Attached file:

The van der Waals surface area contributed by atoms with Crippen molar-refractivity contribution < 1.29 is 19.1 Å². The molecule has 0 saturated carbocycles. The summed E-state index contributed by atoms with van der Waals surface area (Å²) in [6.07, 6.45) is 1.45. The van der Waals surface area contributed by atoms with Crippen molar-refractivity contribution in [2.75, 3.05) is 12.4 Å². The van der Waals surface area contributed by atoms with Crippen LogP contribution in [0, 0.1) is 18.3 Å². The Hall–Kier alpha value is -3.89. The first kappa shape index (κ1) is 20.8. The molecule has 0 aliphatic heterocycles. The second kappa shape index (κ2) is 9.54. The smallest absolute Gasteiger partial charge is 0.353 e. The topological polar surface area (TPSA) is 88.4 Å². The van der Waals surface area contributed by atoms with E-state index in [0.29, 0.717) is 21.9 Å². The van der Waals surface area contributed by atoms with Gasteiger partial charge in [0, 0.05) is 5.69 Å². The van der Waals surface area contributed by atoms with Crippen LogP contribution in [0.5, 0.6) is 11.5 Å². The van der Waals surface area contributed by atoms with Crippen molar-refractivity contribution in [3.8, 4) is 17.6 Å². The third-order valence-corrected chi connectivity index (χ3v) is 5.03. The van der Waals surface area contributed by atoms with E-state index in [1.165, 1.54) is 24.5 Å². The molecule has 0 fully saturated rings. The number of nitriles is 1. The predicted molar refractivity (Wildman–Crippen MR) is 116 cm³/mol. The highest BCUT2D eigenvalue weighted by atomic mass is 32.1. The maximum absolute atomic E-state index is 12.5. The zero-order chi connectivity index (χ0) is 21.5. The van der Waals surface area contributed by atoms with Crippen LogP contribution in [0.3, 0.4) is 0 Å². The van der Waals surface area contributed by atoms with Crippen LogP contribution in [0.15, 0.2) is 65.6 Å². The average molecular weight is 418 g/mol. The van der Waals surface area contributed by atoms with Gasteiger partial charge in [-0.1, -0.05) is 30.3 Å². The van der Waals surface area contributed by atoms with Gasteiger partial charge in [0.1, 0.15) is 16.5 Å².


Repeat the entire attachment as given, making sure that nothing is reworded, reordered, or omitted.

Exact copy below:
The van der Waals surface area contributed by atoms with Crippen molar-refractivity contribution < 1.29 is 19.1 Å². The molecule has 0 saturated carbocycles. The summed E-state index contributed by atoms with van der Waals surface area (Å²) in [6.07, 6.45) is 1.45. The van der Waals surface area contributed by atoms with Crippen molar-refractivity contribution in [2.75, 3.05) is 12.4 Å². The van der Waals surface area contributed by atoms with Crippen LogP contribution in [0, 0.1) is 18.3 Å². The Hall–Kier alpha value is -3.89. The first kappa shape index (κ1) is 20.8. The molecule has 0 aliphatic heterocycles. The second kappa shape index (κ2) is 9.54. The smallest absolute Gasteiger partial charge is 0.353 e. The topological polar surface area (TPSA) is 88.4 Å². The van der Waals surface area contributed by atoms with E-state index in [0.29, 0.717) is 21.9 Å². The van der Waals surface area contributed by atoms with Gasteiger partial charge in [0, 0.05) is 5.69 Å². The van der Waals surface area contributed by atoms with Crippen LogP contribution in [0.5, 0.6) is 11.5 Å². The van der Waals surface area contributed by atoms with Crippen molar-refractivity contribution in [3.8, 4) is 17.6 Å². The third-order valence-corrected chi connectivity index (χ3v) is 5.03. The van der Waals surface area contributed by atoms with E-state index in [1.165, 1.54) is 24.5 Å². The molecule has 0 fully saturated rings. The number of nitriles is 1. The predicted molar refractivity (Wildman–Crippen MR) is 116 cm³/mol. The highest BCUT2D eigenvalue weighted by atomic mass is 32.1. The maximum absolute atomic E-state index is 12.5. The zero-order chi connectivity index (χ0) is 21.5. The van der Waals surface area contributed by atoms with Crippen LogP contribution in [0.3, 0.4) is 0 Å². The van der Waals surface area contributed by atoms with Crippen LogP contribution in [0.15, 0.2) is 65.6 Å². The average molecular weight is 418 g/mol. The van der Waals surface area contributed by atoms with Gasteiger partial charge in [-0.1, -0.05) is 30.3 Å². The van der Waals surface area contributed by atoms with Gasteiger partial charge in [0.1, 0.15) is 16.5 Å².